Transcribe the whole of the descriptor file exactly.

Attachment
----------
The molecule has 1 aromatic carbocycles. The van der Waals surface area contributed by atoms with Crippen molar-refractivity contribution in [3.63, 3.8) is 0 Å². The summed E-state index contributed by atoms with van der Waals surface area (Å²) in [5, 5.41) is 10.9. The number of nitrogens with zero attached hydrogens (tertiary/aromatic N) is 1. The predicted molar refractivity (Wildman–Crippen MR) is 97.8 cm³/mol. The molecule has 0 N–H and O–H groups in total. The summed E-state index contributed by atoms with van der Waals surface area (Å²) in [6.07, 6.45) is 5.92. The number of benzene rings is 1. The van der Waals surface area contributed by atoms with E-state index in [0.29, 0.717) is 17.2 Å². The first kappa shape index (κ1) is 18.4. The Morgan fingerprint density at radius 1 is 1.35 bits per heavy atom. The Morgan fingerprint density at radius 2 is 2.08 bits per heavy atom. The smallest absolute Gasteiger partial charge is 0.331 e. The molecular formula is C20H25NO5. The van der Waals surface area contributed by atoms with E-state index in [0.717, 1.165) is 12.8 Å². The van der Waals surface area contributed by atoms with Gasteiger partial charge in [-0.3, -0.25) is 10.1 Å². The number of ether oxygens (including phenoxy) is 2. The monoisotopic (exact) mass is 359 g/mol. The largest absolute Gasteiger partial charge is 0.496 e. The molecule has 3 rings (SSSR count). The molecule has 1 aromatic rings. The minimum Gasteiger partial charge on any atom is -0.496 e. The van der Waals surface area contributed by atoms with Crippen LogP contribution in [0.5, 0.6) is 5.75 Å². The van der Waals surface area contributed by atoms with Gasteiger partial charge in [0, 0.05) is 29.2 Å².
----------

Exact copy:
The molecule has 1 aromatic carbocycles. The van der Waals surface area contributed by atoms with Crippen molar-refractivity contribution in [3.63, 3.8) is 0 Å². The summed E-state index contributed by atoms with van der Waals surface area (Å²) in [5, 5.41) is 10.9. The number of nitrogens with zero attached hydrogens (tertiary/aromatic N) is 1. The predicted molar refractivity (Wildman–Crippen MR) is 97.8 cm³/mol. The molecule has 0 N–H and O–H groups in total. The summed E-state index contributed by atoms with van der Waals surface area (Å²) in [6.07, 6.45) is 5.92. The number of benzene rings is 1. The van der Waals surface area contributed by atoms with E-state index in [0.29, 0.717) is 17.2 Å². The first kappa shape index (κ1) is 18.4. The Morgan fingerprint density at radius 1 is 1.35 bits per heavy atom. The Morgan fingerprint density at radius 2 is 2.08 bits per heavy atom. The smallest absolute Gasteiger partial charge is 0.331 e. The molecular formula is C20H25NO5. The van der Waals surface area contributed by atoms with E-state index in [0.717, 1.165) is 12.8 Å². The van der Waals surface area contributed by atoms with Gasteiger partial charge in [-0.3, -0.25) is 10.1 Å². The number of ether oxygens (including phenoxy) is 2. The monoisotopic (exact) mass is 359 g/mol. The largest absolute Gasteiger partial charge is 0.496 e. The molecule has 3 rings (SSSR count). The molecule has 1 aromatic rings. The minimum Gasteiger partial charge on any atom is -0.496 e. The van der Waals surface area contributed by atoms with Crippen LogP contribution in [0.5, 0.6) is 5.75 Å². The van der Waals surface area contributed by atoms with Gasteiger partial charge in [0, 0.05) is 29.2 Å².